Consonantal -u -u -ur

¹ Final vowel replaced with -u in vocalic nouns. Since the only example noun ends in -o which has special treatment in later versions, it is hard to say if this was the general pattern.

Version 3: The third version adds the allative, ablative, locative (labeled the inessive in this version only) and comitative cases. Excluding archaic forms and minor variants:

 

Noun Class N. A. D. G. Inst. Abl. All. Loc. Com.
Vocalic -nt² -t²⁺³ -ur¹ -u¹ -inent -ntas -llut -sset -uhto¹
Consonantal -unt -ut³ -ur -u -inent -atas -ullut -isset -uhto

¹ Final vowel replaced with -u in vocalic nouns.
² Final -o replaced with -u in vocalic nouns.
³ Nouns whose last consonant cluster contains t, d change final -t to -s.

Version 4: The fourth version adds a possessive case, but it is identical to the genitive for the dual case. It removed the comitative case. This version also adds a massive number of noun classes, but these are mostly irrelevant for the dual. Trisyllabic vocalic nouns show prosodic lengthening for suffixes beginning with a single consonant (-met):

 

Noun Class N. A. D. G. Inst. Abl. All. Loc.
Vocalic -t² -t² -u¹ -hta -met -ntau -llut -sset
Consonantal -unt -ut -u -uhta -(u)met -(un)tau -(ul)lut -(us)set

¹ Final vowel replaced with -u in vocalic nouns (in version 4, sometimes appended instead).
² Final -o replaced with -u in vocalic nouns.
The parenthetic consonantal suffixes often added only the short form with various assimilations.

Version 5a: Version 5a restored the comitative. The only dual declensions were for sanga, ilduma.

 

Noun Class N. A. D. G. Inst. Abl. All. Loc. Com.
Vocalic -t -t -tar -tu -met -ndet -llut -sset -lte

Version 5b: Version 5b modified the instrumental and ablative forms, as well as providing a larger set of examples.

 

Noun Class N. A. D. G. Inst. Abl. All. Loc. Com.
Vocalic -t -t -tar -tu -nwen -ndet -llot -sset -lte

Version 5c: Version 5c reverted the ablative form and covered even more noun classes, including some consonantal examples.

 

Noun Class N. A. D. G. Inst. Abl. All. Loc. Com.
Vocalic -t -t -tar -tu -nwen -ndet -llut -sset -lte
Consonantal -(a)t -(a)t -(a)tar -(a)tu -anwen -(an)det -(al)lut -(as)set -alte

The parenthetic consonantal suffixes often added only the short form with various assimilations; the longer -andet, -allut, -asset forms are speculative on my part (not attested).

Version 6: The sixth version labeled the accusative simply as the “base” form to which it was identical (in this and earlier versions). This version only had vocalic examples.

 

Noun Class N. A. D. G. Inst. Abl. All. Loc. Com.
Vocalic -t -u¹ -úno¹ -tos -únen¹ -ntas -llos -sset -úto

¹ Final vowel replaced with -u in vocalic nouns (in version 6, sometimes appended instead).

Putting all of the above in one big chart with “Version 0” for the Early Qenya Grammar and LQ for the Late Quenya paradigm from the Plotz letter:

 

V Noun Class N. A. D. G. Inst. Abl. All. Loc. Com.
0 Vocalic -qi -qi -qit -qint
1 Vocalic -s -s -vi -vint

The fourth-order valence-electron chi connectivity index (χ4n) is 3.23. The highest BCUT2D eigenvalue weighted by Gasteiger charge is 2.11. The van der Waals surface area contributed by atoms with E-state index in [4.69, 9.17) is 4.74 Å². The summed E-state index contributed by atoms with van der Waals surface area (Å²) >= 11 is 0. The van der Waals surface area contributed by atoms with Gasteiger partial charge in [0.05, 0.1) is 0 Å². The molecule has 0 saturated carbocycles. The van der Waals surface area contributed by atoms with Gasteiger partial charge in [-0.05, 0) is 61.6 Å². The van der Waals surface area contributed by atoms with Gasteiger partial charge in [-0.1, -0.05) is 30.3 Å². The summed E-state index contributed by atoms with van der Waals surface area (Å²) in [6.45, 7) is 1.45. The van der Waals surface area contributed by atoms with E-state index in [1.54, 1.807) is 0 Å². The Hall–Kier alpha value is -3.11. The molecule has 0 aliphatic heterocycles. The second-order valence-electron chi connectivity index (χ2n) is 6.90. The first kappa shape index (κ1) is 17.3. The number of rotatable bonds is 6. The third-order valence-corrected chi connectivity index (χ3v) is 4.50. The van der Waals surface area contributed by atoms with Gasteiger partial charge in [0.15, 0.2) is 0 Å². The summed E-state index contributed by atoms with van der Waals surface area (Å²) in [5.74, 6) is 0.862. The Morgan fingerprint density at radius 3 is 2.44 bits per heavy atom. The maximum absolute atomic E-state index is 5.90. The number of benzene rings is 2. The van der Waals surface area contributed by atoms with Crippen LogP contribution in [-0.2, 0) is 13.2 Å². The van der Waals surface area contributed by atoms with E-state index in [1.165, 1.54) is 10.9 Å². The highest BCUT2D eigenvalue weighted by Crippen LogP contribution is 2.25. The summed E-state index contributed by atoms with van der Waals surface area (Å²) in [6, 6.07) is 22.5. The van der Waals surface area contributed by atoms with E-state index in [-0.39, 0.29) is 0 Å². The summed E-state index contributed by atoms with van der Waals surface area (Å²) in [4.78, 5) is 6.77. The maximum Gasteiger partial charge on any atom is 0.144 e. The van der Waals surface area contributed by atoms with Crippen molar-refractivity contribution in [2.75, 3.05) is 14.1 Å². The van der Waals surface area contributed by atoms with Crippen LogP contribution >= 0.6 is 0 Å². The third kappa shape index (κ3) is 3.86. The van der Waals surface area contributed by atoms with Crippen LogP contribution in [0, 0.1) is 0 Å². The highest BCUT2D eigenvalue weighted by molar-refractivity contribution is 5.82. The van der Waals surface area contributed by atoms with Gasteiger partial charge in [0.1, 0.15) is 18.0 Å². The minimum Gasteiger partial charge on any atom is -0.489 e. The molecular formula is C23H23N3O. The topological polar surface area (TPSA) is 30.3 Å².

2 Vocalic -unt¹ -ut¹ -ur¹ -n -inent
2 Consonantal -u -u -ur
3 Vocalic -nt² -t²⁺³ -ur¹ -u¹ -inent -ntas -llut -sset -uhto¹
3 Consonantal -unt -ut³ -ur -u -inent -atas -ullut -isset -uhto
4 Vocalic -t² -t² -u¹ -hta -met -ntau -llut -sset
4 Consonantal -unt -ut -u -uhta -(u)met -(un)tau -(ul)lut -(us)set
5a Vocalic -t -t -tar -tu -met -ndet -llut -sset -lte
5b Vocalic -t -t -tar -tu -nwen -ndet -llot -sset -lte
5c Vocalic -t -t -tar -tu -nwen -ndet -llut -sset -lte
5c Consonantal -(a)t -(a)t -(a)tar -(a)tu -anwen -(an)det -(al)lut -(as)set -alte
6 Vocalic -t -u¹ -úno¹ -tos -únen¹ -ntas -llos -sset -úto
LQ Vocalic -t -t -nt -to -nten -nta -lto -tse

¹ Final vowel replaced with -u in vocalic nouns (in version 4 and 6, sometimes appended instead).
² Final -o replaced with -u in vocalic nouns.
³ Nouns whose last consonant cluster contains t, d change final -t to -s.
The parenthetic consonantal suffixes often added only the short form with various assimilations.

The occasional replacement of -t by -s in these declensions seems to be an earlier (1920s and 30s) solution to Quenya’s dislike of sequential dental stops, which in Late Quenya (1950+) was handled by choosing u-duals over t-duals.

Neo-Quenya: Many other Neo-Quenya courses (including those of Helge Fauskanger, Thorsten Renk and Tamas Ferencz) suggest that consonantal nouns should also use t-duals with a joining vowel -e-: atanet “two men”, as opposed my suggestion of atanu above. I believe this use of a joining vowel was originally popularized by Helge Fauskanger in his Quenya Course, and from there has infiltrated many Neo-Quenya documents.

There is no evidence that Tolkien ever used this formation, however, and I think it is more likely Quenya used the u-dual in such circumstances. In fairness to other Neo-Quenya authors, Tolkien did say the u-dual was originally used for “natural pairs” (Let/427, PE21/73) and most of the Late Quenya (1950+) u-dual examples fall into that category (body parts). I am of the opinion that this ancient distinction was mostly lost by the Parmaquesta/Tarquesta period. The consonantal inflections from the 1920s and 30s mostly use u-duals, with the exception of version 5c which seems to use a joining vowel -a-.

Comments

Submitted by Atwe Sun, 11/17/2019 - 10:39

Of all the features of the Quenya grammar dual comes the least naturally to me, so I think I can say that in my dialect the dual inflection is indeed obsolescent, and remains mostly as a marker of dual body parts (which usage parallels with my native language more or less).